Experts uncover a fatal flaw in Trump's legal defense
Donald Trump at a campaign rally at the Giant Center in 2019. (Evan El-Amin / Shutterstock.com)

Donald Trump has a key flaw in his efforts to evade a subpoena from the House Select Committee to Investigate the January 6th Attack on the U.S. Capitol, three legal experts wrote in a new op-ed published by The Washington Post.

Attorneys Norm Eisen, Joanna Lydgate, and Joshua Perry analyzed Trump's legal case, which is currently before the Court of Appeals in DC.

"As we pointed out in our friend-of-the-court brief to the appeals court, the Constitution’s framers — who led a revolution against a lifelong monarch — gave absolutely no powers to ex-presidents. They affirmatively required sitting presidents to share information with Congress. Trump’s entire argument here rests on urging judges to read into the Constitution powers that the Framers never conferred or even mentioned," they wrote.

They argued that it would be inappropriate for the courts to side with the former president.

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"Trump’s lawyers on Tuesday spoke about separation-of-powers principles — that is, the idea that the Constitution requires each branch of government to respect the others. But Trump no longer represents any branch of government. The real constitutional problem here is the specter of inappropriate judicial interference in the work of the elected branches. With the midterm elections less than a year away, the legislative branch seeks records as it contemplates legislation to protect our democracy from future attacks. The sitting head of the executive branch agrees that the records should be turned over. Respect for those other two branches of government is precisely why the judicial branch must work quickly here, avoiding prolonged intrusion into Congress’s legislative sphere and the sitting president’s executive prerogatives," they explained.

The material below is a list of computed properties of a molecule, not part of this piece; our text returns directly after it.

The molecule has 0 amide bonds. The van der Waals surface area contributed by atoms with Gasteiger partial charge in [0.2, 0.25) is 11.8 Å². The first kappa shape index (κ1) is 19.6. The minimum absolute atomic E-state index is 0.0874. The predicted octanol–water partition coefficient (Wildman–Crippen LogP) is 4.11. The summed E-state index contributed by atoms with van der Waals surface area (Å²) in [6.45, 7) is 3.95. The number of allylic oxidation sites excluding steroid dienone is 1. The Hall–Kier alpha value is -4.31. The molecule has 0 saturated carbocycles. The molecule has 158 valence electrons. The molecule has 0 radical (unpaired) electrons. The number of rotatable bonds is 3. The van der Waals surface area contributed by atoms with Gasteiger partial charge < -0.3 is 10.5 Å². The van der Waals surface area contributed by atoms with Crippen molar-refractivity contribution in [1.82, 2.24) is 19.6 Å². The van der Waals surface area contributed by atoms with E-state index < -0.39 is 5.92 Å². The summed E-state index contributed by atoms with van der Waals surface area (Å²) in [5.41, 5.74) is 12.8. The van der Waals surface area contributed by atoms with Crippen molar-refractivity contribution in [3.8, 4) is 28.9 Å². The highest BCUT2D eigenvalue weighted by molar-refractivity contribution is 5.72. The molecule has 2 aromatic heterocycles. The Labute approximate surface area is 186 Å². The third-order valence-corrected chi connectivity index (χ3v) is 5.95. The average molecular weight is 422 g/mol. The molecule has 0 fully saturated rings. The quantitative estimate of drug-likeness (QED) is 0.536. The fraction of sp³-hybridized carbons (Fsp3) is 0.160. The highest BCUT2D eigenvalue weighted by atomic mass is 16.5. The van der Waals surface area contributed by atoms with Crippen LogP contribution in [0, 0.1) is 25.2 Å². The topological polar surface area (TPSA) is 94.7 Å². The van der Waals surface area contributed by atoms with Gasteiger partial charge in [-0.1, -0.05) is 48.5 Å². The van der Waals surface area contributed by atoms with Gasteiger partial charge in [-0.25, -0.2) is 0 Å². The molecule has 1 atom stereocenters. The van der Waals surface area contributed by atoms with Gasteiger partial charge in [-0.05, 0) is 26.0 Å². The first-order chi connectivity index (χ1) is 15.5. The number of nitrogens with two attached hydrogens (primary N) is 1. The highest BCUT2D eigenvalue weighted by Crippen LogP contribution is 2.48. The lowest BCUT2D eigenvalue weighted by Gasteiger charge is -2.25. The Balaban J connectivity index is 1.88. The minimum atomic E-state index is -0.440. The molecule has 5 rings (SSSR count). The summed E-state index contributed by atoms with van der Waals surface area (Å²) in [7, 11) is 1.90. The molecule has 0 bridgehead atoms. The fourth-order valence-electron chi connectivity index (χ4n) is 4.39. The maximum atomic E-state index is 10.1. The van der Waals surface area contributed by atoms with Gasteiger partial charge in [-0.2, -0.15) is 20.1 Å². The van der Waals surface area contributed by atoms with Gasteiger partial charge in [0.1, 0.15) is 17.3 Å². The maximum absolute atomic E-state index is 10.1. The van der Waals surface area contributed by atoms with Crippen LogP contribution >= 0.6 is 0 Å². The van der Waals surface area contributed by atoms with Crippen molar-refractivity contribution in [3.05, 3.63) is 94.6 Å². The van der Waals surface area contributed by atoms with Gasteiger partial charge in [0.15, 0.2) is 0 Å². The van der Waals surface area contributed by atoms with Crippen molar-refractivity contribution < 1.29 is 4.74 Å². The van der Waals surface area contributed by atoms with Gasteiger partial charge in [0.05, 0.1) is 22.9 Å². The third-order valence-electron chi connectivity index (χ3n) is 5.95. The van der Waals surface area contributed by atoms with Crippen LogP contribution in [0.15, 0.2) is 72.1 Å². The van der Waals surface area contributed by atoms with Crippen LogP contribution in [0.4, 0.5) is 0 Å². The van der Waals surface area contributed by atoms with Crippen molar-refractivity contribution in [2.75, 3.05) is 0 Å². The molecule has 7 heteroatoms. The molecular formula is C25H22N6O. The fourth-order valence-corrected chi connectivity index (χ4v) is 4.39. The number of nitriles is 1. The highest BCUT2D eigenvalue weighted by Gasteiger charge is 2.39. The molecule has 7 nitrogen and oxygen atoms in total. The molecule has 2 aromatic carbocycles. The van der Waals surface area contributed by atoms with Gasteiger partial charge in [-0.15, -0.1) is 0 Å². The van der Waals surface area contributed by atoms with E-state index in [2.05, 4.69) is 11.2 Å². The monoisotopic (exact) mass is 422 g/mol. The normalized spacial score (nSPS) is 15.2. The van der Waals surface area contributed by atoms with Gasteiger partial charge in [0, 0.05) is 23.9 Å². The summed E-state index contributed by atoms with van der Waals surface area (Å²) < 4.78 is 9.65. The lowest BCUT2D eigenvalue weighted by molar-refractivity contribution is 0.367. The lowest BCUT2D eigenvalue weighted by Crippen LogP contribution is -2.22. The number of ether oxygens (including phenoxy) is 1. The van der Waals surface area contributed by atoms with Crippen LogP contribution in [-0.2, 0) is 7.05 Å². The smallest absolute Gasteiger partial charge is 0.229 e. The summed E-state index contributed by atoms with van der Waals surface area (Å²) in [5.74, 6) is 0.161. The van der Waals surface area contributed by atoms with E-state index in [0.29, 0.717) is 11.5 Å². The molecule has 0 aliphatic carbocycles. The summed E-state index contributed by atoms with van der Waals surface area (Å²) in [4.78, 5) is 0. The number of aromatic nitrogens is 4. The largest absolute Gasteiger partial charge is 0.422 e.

They explained that it appears Trump is hoping to delay the subpoena until after the 2022 midterms, hoping it will become void if Republicans win back the House of Representatives.

"Timing matters here. This inquiry by Congress is urgent because our state and local officials are still confronting the ongoing assault on our democracy. The Jan. 6 attack did not happen in a vacuum, and the justice system owes it to leaders from both sides of the aisle and to the American people to get to the truth. To uphold the rule of law, Trump’s arguments should lose here. To protect democracy, they must lose fast," they wrote.

Read the full column.

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